It’s like the studo and the filmmakers know that this movie is going to be a flop, and they plan to blame the loyal fans, rather than accept any responsibility for making a movie for all the wrong reasons. It won’t be their fault for making a really bad movie. It’ll be those damned Neanderthal woman-hating Ghostbuster fans who ruined it for everyone.
That’s all conjecture on my part. My guess is that the movie will open big, possibly bigger than current projections, then sink rapidly. I don’t expect it to be good by my standards because I don’t care for the work of the director and one of the stars. I would like to be pleasantly surprised. I hate to think that Ghostbusters could flop so profoundly that we never see anyone else get a chance at making a Ghostbusters movie.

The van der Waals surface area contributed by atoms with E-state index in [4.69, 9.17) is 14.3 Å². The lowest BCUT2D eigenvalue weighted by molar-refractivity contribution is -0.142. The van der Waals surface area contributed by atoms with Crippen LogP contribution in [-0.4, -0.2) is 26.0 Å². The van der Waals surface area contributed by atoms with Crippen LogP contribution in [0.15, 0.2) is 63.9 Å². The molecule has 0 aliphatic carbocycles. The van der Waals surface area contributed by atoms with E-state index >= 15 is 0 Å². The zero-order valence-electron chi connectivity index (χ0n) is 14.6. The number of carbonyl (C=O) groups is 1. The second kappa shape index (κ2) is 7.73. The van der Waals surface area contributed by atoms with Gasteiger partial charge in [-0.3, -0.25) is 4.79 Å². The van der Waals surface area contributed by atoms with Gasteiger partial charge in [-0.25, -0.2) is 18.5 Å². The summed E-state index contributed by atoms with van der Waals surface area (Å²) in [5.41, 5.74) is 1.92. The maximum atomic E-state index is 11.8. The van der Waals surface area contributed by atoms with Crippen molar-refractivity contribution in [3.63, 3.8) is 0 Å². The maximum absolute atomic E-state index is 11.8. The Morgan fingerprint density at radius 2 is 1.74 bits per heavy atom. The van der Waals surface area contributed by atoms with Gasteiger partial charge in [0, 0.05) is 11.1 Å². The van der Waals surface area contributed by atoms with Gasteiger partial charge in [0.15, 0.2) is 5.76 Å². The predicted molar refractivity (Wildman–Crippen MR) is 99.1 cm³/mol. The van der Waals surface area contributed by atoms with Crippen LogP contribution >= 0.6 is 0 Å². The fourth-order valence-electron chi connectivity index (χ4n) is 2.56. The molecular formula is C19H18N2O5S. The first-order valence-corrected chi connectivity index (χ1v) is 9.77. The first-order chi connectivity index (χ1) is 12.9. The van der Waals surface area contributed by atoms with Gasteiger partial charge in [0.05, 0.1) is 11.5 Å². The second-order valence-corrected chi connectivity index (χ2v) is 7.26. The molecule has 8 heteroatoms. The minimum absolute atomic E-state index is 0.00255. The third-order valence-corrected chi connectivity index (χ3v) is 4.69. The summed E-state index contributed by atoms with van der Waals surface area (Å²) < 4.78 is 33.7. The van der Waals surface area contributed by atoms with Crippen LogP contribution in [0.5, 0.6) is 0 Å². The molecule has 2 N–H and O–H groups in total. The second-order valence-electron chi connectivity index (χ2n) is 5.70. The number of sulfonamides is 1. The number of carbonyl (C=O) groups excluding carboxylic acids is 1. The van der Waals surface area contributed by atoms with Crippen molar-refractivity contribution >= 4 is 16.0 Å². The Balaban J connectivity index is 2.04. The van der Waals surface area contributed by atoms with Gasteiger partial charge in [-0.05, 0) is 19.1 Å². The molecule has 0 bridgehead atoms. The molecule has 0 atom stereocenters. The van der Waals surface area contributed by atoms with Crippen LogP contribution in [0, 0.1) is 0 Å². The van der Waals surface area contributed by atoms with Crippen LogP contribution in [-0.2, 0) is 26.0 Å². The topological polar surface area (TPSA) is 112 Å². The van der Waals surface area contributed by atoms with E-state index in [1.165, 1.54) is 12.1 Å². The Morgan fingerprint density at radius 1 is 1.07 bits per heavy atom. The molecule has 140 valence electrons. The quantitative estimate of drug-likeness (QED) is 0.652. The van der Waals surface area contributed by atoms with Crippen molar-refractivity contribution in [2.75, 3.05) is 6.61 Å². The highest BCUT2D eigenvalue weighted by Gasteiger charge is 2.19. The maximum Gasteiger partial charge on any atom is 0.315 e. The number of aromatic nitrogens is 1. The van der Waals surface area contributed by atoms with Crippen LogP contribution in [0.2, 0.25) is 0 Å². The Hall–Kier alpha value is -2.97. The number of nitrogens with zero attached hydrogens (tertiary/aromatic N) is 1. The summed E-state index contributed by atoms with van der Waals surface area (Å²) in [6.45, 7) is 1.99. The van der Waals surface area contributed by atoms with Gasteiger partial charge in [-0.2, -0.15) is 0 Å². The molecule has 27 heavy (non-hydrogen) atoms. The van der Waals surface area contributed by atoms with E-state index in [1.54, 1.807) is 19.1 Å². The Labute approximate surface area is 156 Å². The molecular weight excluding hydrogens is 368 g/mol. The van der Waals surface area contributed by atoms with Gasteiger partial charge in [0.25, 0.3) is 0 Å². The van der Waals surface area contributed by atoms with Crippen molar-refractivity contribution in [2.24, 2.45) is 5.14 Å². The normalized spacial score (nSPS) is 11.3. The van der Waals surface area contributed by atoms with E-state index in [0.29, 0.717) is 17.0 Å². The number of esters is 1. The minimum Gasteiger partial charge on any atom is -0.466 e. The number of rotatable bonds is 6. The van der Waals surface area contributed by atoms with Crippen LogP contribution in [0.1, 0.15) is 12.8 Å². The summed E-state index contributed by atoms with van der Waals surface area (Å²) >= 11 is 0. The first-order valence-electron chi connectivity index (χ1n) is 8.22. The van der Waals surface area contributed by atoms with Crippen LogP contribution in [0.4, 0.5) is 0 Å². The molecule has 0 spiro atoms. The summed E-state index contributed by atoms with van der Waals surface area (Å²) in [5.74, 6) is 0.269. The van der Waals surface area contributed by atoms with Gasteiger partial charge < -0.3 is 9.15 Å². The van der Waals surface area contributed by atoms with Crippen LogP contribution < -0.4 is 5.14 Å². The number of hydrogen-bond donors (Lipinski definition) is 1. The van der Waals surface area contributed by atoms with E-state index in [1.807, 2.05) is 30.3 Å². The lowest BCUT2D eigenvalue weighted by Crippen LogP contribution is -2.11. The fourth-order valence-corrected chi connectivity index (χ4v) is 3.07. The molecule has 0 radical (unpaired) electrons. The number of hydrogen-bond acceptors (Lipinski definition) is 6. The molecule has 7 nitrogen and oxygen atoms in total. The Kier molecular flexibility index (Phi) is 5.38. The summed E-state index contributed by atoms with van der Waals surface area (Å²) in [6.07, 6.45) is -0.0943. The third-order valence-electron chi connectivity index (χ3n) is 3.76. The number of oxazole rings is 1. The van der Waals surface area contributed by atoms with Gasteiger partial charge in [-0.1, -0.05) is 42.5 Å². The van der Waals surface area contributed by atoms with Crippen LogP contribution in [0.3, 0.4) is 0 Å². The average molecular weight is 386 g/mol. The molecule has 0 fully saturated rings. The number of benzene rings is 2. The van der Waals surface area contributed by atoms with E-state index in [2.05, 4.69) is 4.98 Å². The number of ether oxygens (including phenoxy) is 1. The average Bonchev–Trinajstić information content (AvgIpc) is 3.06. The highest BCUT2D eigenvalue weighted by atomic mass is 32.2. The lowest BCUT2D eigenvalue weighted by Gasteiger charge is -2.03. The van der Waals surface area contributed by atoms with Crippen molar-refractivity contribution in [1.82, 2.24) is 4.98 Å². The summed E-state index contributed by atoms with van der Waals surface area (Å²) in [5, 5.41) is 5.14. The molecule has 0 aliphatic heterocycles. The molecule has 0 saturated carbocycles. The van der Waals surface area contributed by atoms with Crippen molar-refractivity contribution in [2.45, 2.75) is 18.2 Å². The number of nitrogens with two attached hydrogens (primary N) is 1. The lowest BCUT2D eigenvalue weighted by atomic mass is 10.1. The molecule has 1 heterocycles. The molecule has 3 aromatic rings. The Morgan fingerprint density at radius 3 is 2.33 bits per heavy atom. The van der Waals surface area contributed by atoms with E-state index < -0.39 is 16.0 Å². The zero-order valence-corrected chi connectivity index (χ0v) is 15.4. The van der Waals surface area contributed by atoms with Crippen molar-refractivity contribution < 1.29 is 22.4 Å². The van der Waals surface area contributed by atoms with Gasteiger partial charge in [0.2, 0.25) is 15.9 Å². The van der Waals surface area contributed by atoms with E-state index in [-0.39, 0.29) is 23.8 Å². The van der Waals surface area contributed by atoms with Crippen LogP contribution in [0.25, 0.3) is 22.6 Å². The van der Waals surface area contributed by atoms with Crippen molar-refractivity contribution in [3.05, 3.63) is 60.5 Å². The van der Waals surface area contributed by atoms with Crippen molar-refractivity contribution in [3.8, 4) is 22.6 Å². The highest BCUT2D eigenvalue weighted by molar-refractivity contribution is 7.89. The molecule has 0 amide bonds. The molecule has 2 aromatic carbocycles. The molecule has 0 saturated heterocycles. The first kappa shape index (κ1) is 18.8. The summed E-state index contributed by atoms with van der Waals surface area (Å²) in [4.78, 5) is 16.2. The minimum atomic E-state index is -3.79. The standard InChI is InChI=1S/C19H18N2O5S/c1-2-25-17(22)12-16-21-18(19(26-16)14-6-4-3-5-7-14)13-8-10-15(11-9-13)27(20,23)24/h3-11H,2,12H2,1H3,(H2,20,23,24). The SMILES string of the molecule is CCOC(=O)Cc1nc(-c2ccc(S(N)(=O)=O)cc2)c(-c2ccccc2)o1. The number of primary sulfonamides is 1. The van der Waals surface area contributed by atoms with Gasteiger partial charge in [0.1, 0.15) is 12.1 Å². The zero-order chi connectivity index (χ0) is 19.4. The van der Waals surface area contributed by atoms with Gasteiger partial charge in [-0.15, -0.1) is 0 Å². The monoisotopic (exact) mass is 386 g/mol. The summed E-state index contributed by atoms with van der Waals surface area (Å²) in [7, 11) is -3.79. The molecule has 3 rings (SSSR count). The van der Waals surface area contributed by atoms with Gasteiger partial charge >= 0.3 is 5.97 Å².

Rumor has it that, if this movie flops, Sony might sell their film studio and get out of the movie business completely. That would be bad, especially if they wind up just getting absorbed by Disney or Warners. All the grand history of Columbia Pictures would be wiped out and there would be one less creative outlet in Hollywood.
All I know is that I’m far more interested in the studio fallout and box-office performance of Ghostbusters than I am in seeing the actual movie. That’s never a good sign. As for being sexist or misogynistic, well the comedy that I’m actually looking forward to seeing on the big screen this summer is Absolutely Fabulous: The Movie, so I don’t think that charge will hold up.